370,000 people are drinking contaminated water in a state where access to safe, clean water is a legal human right.
A new study from the University of California, Berkeley published the findings last week in the American Journal of Public Health. Led by Rachel Morello-Frosch, professor of public health and environmental science, policy, and management at UC Berkeley, and Laura Cushing, an assistant professor of environmental health sciences at the University of California, Los Angeles, the study marks the first quantitative analysis of water quality and demographics across the state.
Access to safe, clean, and affordable drinking water is a human right in California, which legislates that community water systems must undergo regular testing to mitigate potential harmful chemicals in the water. Previous research suggests that these water systems often do not meet regulatory standards, and additionally, 3.4% of Californians rely on water from domestic wells, which are unregulated.
The team’s data collection focused on three known contaminants, chosen for their toxicity and prevalence. Arsenic is commonly found in groundwater and is concentrated when a water table dries; nitrate is usually found in agricultural runoff, a significant issue in California; and hexavalent chromium is a byproduct of industrial manufacturing activity. Researchers gathered water samples from across the state, including both domestic wells and community water systems.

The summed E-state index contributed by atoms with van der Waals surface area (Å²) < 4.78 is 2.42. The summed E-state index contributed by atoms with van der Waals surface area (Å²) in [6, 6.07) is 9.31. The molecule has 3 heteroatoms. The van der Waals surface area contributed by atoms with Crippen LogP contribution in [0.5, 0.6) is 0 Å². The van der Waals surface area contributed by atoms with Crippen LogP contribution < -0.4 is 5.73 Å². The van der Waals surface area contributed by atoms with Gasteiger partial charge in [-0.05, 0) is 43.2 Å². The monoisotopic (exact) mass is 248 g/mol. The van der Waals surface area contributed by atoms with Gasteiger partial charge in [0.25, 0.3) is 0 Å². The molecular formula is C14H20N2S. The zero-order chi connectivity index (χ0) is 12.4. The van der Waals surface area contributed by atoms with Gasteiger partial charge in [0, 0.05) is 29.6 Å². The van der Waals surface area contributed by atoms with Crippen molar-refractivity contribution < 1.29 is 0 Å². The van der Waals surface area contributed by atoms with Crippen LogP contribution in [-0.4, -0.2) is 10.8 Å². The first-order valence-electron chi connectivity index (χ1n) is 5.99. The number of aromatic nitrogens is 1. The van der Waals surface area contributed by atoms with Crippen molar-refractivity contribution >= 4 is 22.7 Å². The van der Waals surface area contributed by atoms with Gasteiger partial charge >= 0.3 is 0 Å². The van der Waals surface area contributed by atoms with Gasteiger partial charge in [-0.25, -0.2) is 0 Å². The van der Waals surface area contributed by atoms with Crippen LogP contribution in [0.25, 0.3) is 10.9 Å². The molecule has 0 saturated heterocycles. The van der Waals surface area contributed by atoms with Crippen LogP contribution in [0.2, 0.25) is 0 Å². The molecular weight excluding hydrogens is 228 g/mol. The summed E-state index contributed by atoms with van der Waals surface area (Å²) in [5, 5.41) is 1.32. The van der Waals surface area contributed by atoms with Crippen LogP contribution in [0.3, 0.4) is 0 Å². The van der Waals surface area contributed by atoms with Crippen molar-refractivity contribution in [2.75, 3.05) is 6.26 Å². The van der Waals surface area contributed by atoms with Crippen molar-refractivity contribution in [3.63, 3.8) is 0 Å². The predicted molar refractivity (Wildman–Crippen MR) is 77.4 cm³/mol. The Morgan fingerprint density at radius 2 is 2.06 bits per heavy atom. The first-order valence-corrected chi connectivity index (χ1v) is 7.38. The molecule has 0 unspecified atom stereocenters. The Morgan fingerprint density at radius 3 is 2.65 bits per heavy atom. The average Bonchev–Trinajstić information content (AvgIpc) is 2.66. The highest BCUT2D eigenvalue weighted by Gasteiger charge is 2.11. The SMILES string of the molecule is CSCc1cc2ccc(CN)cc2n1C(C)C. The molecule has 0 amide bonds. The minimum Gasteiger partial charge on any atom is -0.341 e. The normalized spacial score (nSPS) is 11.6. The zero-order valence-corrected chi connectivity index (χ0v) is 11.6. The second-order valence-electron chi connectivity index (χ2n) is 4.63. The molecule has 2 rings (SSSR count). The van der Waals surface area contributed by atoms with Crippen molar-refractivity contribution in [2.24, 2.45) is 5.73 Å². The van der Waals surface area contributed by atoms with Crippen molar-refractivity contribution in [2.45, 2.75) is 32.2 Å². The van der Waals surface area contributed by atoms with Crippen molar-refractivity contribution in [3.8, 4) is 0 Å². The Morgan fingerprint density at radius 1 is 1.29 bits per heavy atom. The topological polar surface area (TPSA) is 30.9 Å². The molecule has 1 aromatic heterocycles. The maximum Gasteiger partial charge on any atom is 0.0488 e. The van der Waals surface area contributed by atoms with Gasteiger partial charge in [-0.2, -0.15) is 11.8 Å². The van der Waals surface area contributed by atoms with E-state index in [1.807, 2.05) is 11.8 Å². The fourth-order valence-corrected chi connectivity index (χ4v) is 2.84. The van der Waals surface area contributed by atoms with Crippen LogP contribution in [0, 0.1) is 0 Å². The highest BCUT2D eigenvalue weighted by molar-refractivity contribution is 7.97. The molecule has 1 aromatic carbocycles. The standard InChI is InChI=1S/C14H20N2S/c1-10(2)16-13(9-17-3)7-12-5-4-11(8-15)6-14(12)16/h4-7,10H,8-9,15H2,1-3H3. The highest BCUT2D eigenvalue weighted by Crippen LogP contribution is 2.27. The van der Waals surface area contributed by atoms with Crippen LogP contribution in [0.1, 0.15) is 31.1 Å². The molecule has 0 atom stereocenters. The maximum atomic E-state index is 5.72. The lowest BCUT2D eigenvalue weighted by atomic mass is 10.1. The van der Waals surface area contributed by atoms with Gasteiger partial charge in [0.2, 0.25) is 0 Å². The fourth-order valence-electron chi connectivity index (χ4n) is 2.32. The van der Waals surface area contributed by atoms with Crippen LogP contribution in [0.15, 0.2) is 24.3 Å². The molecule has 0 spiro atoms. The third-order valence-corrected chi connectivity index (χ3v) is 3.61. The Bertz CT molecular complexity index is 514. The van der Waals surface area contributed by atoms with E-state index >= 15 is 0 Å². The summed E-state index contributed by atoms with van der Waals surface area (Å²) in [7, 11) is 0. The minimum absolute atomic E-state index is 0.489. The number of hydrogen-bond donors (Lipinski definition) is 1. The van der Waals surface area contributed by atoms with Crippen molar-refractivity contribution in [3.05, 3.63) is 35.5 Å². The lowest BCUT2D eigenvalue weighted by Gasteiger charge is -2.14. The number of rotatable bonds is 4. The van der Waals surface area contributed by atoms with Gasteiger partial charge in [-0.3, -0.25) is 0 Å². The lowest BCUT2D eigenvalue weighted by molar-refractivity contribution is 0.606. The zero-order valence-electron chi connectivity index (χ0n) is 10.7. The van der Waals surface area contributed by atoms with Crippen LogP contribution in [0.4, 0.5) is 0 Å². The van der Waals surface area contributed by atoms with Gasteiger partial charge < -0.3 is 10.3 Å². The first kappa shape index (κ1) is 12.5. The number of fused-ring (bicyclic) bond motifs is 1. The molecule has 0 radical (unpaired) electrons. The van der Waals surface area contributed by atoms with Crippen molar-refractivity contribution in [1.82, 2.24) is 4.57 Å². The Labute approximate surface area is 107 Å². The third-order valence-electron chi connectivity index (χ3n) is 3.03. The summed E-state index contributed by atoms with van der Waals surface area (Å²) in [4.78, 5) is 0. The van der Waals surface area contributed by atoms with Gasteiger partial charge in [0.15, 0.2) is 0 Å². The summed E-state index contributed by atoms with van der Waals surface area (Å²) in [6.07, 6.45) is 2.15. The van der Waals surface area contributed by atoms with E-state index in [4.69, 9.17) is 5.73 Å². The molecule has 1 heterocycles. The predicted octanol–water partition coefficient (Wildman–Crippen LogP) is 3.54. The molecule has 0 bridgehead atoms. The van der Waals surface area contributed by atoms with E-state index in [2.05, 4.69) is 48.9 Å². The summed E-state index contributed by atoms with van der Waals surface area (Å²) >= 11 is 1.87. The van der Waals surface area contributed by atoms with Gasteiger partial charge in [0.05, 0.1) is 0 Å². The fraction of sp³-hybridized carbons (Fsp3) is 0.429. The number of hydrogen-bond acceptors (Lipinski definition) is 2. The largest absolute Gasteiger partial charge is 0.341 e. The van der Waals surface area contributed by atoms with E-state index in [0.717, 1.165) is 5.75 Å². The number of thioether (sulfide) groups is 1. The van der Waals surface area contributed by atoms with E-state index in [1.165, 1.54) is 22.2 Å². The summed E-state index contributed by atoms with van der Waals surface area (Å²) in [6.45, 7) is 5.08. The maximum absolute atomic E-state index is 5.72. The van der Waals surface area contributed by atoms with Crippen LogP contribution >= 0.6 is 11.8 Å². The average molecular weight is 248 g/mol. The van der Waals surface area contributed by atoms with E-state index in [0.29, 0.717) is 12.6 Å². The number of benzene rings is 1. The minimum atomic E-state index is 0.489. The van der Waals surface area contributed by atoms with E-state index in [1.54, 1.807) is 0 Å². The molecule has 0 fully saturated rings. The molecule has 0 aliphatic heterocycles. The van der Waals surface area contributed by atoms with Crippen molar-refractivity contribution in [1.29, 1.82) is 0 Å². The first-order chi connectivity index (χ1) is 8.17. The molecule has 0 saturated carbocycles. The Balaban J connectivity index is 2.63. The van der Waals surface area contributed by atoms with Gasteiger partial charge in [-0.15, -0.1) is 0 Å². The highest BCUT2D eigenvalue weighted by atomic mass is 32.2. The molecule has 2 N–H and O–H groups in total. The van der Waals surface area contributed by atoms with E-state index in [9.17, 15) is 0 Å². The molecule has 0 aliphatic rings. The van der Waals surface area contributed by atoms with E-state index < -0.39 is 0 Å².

Their findings estimate that over 370,000 Californians rely on contaminated drinking water or drinking water with the level of one or more of the three contaminants above the regulated standard. Of those 370,000, over 40% received their water from a domestic well
Cushing and Morello-Frosch didn’t just measure water quality, but they sought to understand how demographics play into clean water disparities across the state. Using census data, they found that people of color were more likely to be supplied with contaminated water.
“This pattern has already been documented in community water systems, particularly in the San Joaquin Valley, but our work is one of the first to examine the question statewide and among domestic well communities not served by public water system,” Cushing said.
The researchers want to use their findings to influence future public health policy in the state. They have already created the Drinking Water Tool, a website for community members and policymakers to understand the scope of the issue. People can use the website to identify where their water is sourced and if it may be contaminated. They hope that this data will pressure the state to increase water testing and inform potential solutions. For instance, legislators can investigate whether consolidating water from domestic well areas and community water sources will allow more people access to clean water.
Cushing stressed the urgency of this problem. “In this era of climate change, our groundwater is becoming an increasingly precious resource, and we're facing historic levels of drought and well failures. Even if a well doesn't fail, drawdown of the water table can impact water quality by concentrating contaminants, making these problems even worse,” she said.